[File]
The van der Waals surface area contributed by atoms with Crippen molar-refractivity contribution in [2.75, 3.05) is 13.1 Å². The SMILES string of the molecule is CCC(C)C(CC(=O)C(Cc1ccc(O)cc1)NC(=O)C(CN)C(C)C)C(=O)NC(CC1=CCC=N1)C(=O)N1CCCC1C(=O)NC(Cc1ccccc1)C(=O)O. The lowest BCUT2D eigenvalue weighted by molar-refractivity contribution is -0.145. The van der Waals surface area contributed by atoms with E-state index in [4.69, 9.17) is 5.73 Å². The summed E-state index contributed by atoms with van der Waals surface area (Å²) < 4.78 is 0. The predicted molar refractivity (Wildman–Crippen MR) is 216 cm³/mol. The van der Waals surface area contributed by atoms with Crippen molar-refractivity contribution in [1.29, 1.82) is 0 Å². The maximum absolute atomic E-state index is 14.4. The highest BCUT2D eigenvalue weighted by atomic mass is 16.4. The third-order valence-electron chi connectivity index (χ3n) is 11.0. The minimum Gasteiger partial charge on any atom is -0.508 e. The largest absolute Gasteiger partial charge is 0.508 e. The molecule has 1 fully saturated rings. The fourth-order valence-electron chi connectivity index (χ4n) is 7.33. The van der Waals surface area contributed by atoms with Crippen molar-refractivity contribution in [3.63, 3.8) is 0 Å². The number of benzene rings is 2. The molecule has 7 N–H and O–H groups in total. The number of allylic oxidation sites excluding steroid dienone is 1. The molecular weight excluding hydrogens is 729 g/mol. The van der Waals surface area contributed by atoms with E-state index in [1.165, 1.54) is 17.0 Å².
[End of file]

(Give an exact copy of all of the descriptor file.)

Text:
The van der Waals surface area contributed by atoms with Crippen molar-refractivity contribution in [2.75, 3.05) is 13.1 Å². The SMILES string of the molecule is CCC(C)C(CC(=O)C(Cc1ccc(O)cc1)NC(=O)C(CN)C(C)C)C(=O)NC(CC1=CCC=N1)C(=O)N1CCCC1C(=O)NC(Cc1ccccc1)C(=O)O. The lowest BCUT2D eigenvalue weighted by molar-refractivity contribution is -0.145. The van der Waals surface area contributed by atoms with E-state index in [4.69, 9.17) is 5.73 Å². The summed E-state index contributed by atoms with van der Waals surface area (Å²) < 4.78 is 0. The predicted molar refractivity (Wildman–Crippen MR) is 216 cm³/mol. The van der Waals surface area contributed by atoms with Crippen molar-refractivity contribution in [1.29, 1.82) is 0 Å². The maximum absolute atomic E-state index is 14.4. The highest BCUT2D eigenvalue weighted by atomic mass is 16.4. The third-order valence-electron chi connectivity index (χ3n) is 11.0. The minimum Gasteiger partial charge on any atom is -0.508 e. The largest absolute Gasteiger partial charge is 0.508 e. The molecule has 1 fully saturated rings. The fourth-order valence-electron chi connectivity index (χ4n) is 7.33. The van der Waals surface area contributed by atoms with Crippen molar-refractivity contribution in [3.63, 3.8) is 0 Å². The number of benzene rings is 2. The molecule has 7 N–H and O–H groups in total. The number of allylic oxidation sites excluding steroid dienone is 1. The molecular weight excluding hydrogens is 729 g/mol. The van der Waals surface area contributed by atoms with E-state index in [1.165, 1.54) is 17.0 Å².